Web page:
It's always lovely to come across somebody who shares your passion - and there is no doubt that a passion for good food and good writing practically radiates forth from Scrumptious Blog. But it's even nicer when you meet the person behind the blog and find them to be as warm, funny, caring and interesting as their blog would lead you to believe. I was lucky enough to meet Scrumptious Blog's Juno earlier this year on a flying visit to Johannesburg and she was all these things! Although you may not be lucky enough to meet her in person, you can follow her gorgeous recipes on the blog, and find out more about her in this short interview:
1. Where are you – in South Africa or out in the wide world?
I live in Forest Town, so close to the Johannesburg Zoo that we can hear owls hooting in the morning, and the lions roaring at night. But not for much longer - we are moving to Cape Town at the end of 2009 and I am looking forward to a whoe new chapter in my cooking and eating career.
2. How long have you been blogging?
In May 2007, I was researching a magazine article (I'm a freelance writer ) about blogging and I wanted to find out how easy it was to create your own blog. It was an incredibly quick and simple process. Once I had set up a blog, which I called Salmagundi , I thought I might as well put something in it. A year later, when recipes were starting to crowd out the other posts on the blog, I started a second, off-shoot blog, entirely devoted to food and cooking. It was first called 'What's for Supper?' and some months ago I changed its named to 'Scrumptious Blog'.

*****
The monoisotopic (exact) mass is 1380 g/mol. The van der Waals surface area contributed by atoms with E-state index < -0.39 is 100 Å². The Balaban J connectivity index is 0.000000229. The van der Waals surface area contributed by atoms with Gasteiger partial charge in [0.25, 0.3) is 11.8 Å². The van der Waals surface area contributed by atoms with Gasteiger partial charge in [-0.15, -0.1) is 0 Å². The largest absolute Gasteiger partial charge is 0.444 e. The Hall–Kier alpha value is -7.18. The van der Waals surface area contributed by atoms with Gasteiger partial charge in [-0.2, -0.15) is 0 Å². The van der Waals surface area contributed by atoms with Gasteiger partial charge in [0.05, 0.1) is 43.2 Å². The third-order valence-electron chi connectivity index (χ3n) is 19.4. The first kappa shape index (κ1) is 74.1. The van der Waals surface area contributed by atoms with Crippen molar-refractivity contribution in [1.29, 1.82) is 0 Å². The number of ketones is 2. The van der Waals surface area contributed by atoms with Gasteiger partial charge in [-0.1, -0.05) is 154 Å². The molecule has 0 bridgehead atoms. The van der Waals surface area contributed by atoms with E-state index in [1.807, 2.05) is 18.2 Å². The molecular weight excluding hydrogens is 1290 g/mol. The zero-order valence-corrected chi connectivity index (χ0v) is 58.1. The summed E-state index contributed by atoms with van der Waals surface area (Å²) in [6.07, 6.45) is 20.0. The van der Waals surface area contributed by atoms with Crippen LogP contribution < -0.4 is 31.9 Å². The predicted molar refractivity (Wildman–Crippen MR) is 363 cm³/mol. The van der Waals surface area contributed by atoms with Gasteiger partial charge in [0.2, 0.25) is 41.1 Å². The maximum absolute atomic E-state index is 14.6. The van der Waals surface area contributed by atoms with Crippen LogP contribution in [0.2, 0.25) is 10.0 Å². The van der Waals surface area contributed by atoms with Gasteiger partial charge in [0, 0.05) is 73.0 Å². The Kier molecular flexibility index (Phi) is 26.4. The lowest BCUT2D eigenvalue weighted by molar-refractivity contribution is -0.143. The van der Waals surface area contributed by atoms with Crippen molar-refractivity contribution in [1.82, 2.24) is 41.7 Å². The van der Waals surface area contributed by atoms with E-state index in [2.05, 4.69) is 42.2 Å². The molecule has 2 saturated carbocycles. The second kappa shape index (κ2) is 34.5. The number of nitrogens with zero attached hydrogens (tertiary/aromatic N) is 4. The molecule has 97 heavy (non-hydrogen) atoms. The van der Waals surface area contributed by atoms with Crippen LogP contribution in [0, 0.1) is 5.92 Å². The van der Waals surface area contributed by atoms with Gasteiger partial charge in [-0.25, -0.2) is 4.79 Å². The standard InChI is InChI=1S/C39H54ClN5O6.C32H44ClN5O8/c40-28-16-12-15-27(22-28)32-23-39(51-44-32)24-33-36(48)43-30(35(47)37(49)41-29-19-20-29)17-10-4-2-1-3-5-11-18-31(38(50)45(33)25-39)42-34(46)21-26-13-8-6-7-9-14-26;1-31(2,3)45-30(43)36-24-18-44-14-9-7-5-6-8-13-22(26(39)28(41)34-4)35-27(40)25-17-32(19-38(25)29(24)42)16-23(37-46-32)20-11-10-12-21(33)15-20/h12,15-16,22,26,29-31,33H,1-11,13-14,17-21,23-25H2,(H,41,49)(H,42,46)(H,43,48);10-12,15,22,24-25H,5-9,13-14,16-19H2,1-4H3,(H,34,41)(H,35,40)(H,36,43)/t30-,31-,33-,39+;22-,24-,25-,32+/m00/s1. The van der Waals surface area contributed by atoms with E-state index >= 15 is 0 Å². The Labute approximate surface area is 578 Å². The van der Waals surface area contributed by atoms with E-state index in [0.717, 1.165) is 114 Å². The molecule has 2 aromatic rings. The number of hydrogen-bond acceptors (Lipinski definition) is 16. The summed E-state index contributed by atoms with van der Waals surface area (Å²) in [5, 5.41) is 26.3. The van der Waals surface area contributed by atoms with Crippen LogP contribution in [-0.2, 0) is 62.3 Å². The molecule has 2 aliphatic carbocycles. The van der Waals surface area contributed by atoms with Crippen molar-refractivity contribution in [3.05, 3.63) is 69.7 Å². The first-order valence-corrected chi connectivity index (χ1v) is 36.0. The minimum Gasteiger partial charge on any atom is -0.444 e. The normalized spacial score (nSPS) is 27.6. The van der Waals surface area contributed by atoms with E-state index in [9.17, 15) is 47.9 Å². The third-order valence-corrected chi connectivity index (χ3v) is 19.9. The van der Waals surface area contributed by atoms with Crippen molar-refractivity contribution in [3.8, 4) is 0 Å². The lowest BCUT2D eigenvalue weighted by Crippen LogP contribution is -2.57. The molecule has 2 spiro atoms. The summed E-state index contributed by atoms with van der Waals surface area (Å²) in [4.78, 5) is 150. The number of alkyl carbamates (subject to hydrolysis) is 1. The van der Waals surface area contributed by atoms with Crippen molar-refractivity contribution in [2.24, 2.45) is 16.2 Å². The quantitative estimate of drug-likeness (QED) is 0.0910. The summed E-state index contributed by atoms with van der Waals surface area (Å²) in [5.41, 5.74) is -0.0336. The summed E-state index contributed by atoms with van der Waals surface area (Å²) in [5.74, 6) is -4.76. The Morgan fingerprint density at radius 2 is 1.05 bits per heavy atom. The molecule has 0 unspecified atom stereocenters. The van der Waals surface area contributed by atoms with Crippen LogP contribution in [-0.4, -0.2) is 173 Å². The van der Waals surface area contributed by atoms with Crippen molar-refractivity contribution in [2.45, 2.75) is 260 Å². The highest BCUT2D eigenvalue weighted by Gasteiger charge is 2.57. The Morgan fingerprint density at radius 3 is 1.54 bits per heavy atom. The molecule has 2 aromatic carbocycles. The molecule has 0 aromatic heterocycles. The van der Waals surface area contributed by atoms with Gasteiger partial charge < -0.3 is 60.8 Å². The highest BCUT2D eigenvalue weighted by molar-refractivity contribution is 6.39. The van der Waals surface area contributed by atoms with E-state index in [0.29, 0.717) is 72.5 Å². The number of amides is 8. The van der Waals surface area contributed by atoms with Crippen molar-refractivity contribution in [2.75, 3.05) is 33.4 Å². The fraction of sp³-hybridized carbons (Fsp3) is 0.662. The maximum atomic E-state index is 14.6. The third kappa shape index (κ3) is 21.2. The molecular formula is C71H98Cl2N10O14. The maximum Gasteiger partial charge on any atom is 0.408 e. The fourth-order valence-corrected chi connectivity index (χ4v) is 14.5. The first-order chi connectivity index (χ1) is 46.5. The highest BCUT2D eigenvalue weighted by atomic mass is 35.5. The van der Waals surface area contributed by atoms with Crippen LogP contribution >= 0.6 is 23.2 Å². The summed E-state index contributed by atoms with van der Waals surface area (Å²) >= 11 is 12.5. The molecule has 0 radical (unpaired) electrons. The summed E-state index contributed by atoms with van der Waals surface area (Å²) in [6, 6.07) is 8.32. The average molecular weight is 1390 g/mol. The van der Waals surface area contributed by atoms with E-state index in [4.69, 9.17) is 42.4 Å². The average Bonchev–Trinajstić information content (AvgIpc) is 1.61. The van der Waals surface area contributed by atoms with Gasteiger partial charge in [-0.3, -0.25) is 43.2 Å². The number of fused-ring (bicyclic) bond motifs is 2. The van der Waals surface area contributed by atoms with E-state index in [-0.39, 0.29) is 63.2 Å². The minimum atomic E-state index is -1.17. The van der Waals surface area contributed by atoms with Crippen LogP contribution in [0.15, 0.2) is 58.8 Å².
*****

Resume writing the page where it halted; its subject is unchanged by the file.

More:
3. What do you enjoy the most about food or wine blogging?
I love inventing dishes and writing about food and cooking: it's fun, interesting and a good creative outlet. In particular, I enjoy writing recipes. I am hopelessly pernickety when it comes to how recipes are worded and structured: I try to make my own ecipes accurate and concise, but at the same time entertaining and informative. It is a real challenge for me to write an original recipe in plain English that is clear enough for any beginner cook to follow with confidence, yet not so detailed that it annoys and patronises experienced cooks and foodies. Another particular joy of writing a food blog is that there are none of the normal limitations set by magazine editors: no restrictions, no word counts, no fears about offending sponsors or advertisers. I can say what I like, and bang endlessly on my drum.
4. Any downsides or frustrations?